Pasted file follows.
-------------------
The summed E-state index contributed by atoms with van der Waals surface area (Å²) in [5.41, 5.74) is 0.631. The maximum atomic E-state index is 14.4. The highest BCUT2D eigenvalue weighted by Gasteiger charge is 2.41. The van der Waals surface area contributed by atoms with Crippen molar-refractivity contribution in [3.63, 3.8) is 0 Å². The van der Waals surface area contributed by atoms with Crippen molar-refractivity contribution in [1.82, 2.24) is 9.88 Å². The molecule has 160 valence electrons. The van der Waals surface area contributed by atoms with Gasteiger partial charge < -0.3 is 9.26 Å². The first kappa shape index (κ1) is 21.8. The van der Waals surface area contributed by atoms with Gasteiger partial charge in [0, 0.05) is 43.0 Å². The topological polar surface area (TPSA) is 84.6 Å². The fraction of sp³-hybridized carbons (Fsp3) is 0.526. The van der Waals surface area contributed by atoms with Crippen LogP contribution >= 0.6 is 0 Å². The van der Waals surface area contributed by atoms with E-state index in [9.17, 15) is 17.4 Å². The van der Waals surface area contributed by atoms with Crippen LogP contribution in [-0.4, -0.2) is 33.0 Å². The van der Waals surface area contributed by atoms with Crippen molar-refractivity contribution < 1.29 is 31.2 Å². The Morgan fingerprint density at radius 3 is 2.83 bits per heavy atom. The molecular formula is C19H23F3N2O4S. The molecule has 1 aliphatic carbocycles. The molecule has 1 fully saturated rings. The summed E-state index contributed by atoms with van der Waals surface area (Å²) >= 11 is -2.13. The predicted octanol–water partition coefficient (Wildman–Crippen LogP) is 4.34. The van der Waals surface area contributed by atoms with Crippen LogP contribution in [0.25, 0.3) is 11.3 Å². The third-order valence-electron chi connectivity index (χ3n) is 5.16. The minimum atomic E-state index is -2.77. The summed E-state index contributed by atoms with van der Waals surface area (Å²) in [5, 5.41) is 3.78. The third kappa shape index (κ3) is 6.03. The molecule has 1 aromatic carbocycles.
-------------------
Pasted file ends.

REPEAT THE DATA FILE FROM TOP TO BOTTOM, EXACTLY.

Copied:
The summed E-state index contributed by atoms with van der Waals surface area (Å²) in [5.41, 5.74) is 0.631. The maximum atomic E-state index is 14.4. The highest BCUT2D eigenvalue weighted by Gasteiger charge is 2.41. The van der Waals surface area contributed by atoms with Crippen molar-refractivity contribution in [3.63, 3.8) is 0 Å². The van der Waals surface area contributed by atoms with Crippen molar-refractivity contribution in [1.82, 2.24) is 9.88 Å². The molecule has 160 valence electrons. The van der Waals surface area contributed by atoms with Gasteiger partial charge < -0.3 is 9.26 Å². The first kappa shape index (κ1) is 21.8. The van der Waals surface area contributed by atoms with Gasteiger partial charge in [0, 0.05) is 43.0 Å². The topological polar surface area (TPSA) is 84.6 Å². The fraction of sp³-hybridized carbons (Fsp3) is 0.526. The van der Waals surface area contributed by atoms with Crippen LogP contribution >= 0.6 is 0 Å². The van der Waals surface area contributed by atoms with E-state index in [9.17, 15) is 17.4 Å². The van der Waals surface area contributed by atoms with Crippen LogP contribution in [-0.4, -0.2) is 33.0 Å². The van der Waals surface area contributed by atoms with Crippen molar-refractivity contribution < 1.29 is 31.2 Å². The Morgan fingerprint density at radius 3 is 2.83 bits per heavy atom. The molecular formula is C19H23F3N2O4S. The molecule has 1 aliphatic carbocycles. The molecule has 1 fully saturated rings. The summed E-state index contributed by atoms with van der Waals surface area (Å²) >= 11 is -2.13. The predicted octanol–water partition coefficient (Wildman–Crippen LogP) is 4.34. The van der Waals surface area contributed by atoms with Crippen LogP contribution in [0.25, 0.3) is 11.3 Å². The third-order valence-electron chi connectivity index (χ3n) is 5.16. The minimum atomic E-state index is -2.77. The summed E-state index contributed by atoms with van der Waals surface area (Å²) in [5, 5.41) is 3.78. The third kappa shape index (κ3) is 6.03. The molecule has 1 aromatic carbocycles.